LANSING, Mich. (AP) — The Michigan Republican Party is set to elect its next chair Saturday from a field led by far-right candidates after sweeping losses to Democrats in last year’s midterms left Republicans powerless in the state government and the party in disarray.
The winner, inheriting a state party torn apart by infighting and millions in debt, will be tasked with helping the party win back control of the Legislature and flip one of the nation’s most competitive Senate seats while attempting to help a presidential candidate win the battleground state.
Republican delegates will vote to select the party’s next leader during a spring convention Saturday in Lansing. The highest-profile candidates in the 10-candidate field are Matthew DePerno and Kristina Karamo, two of the state’s loudest election conspiracists who lost by wide margins for top statewide offices in the 2022 midterms.
Other candidates vying for the position include two county GOP chairs, a political consultant, a real estate agent, an information technology specialist and other political newbies.
DePerno is considered the favorite to win and has been endorsed by former President Donald Trump, along with other far-right GOP leaders Michael Flynn and Kari Lake, after losing the attorney general race. Hanging over his bid is an investigation by a special prosecutor reviewing whether to criminally charge DePerno and others for attempting to gain access to voting machines after the 2020 election.
Karamo seeks to lead the party after losing her secretary of state race by double-digits with a campaign centered on election conspiracies. In her campaign announcement for the chair, Karamo said the state is on “the precipice of tyranny, which voting alone will not be able to overcome.”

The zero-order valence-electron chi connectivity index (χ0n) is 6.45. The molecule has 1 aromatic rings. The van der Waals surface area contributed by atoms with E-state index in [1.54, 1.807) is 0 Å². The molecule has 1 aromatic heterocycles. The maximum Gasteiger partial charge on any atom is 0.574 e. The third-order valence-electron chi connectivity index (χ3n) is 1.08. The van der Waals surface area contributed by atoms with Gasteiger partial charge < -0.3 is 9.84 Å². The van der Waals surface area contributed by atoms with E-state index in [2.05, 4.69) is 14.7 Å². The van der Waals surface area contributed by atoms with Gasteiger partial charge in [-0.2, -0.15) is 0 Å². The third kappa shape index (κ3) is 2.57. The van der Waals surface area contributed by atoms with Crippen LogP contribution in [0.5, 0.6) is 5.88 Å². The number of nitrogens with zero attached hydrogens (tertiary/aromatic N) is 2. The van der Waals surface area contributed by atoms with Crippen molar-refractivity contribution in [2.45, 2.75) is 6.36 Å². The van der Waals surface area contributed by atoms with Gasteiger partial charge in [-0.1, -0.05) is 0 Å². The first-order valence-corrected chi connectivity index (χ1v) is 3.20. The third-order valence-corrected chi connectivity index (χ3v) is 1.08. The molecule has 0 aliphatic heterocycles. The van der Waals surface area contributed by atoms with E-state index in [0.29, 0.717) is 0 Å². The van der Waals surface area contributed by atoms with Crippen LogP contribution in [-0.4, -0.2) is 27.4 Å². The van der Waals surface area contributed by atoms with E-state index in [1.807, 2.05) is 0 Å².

With a field dominated by grassroots activist candidates running on far-right messaging, many longtime Michigan Republicans have already given up on the state party that was once one of the best-funded in the country.
“We lost the entire statehouse for the first time in 40 years, in large part, because of the top of the ticket. All deniers. It turned off a lot of voters,” former longtime Republican U.S. Rep. Fred Upton said. “As I look at the state convention, it looks like it could be could well be more of the same.”
The party may take “a cycle or two to correct itself and to get out of the ditch that we’ve been in for the last couple of years,” Upton told The Associated Press.
The state party previously has been led by former U.S. Sen. Spencer Abraham, former Education Secretary Betsy DeVos and current national Republican Party Chair Ronna McDaniel. The party built a large volunteer base of grassroots activists, former Chair Bobby Schostak said, while also raising “$30 to $35 million each cycle.”
In Schostak’s four years as party chair from 2011 to 2015, Republicans won control of the Legislature and the state elected a Republican governor, Rick Snyder, for the first time in eight years. Trump won the state in the 2016 presidential election.
Democrats now control all levels of power for the first time since the 1980s. They won control of both houses of the Legislature and defeated Republicans by significant margins for governor, attorney general and secretary of state in the 2022 midterms.
Longtime donors withheld millions in donations as the Republican party grew increasingly loyal to Trump, nominating his handpicked candidates, DePerno and Karamo. Tudor Dixon, who lost her race for governor to Whitmer, said her campaign was hurt by the state party not having as much money as in the past.
“I’d love to say that it is just a movement of going and knocking doors. But you’ve got to be able to put the money behind it,” Dixon said.
Following the midterms, Michigan GOP Chair Ron Weiser and co-Chair Meshawn Maddock said they would not seek reelection.
The winner at Saturday’s convention will need to prove “they have the capability to be good stewards of the donor money,” said Schostak, now a major Republican donor in Michigan and nationally.
If donors once again decide in large numbers not to give to the state party, they will need to find other ways of helping candidates ahead of a 2024 presidential election in which Republicans will look to flip the state House and win a U.S. Senate seat for the first time in more than two decades.
“The state party’s a little bit weaker, and they’re not going to have the influence in races that they had before,” state House Republican Floor Leader Bryan Posthumus noted. “That being said, there are a lot of other avenues to pick up that slack and to make sure that we are still effective with or without the party.”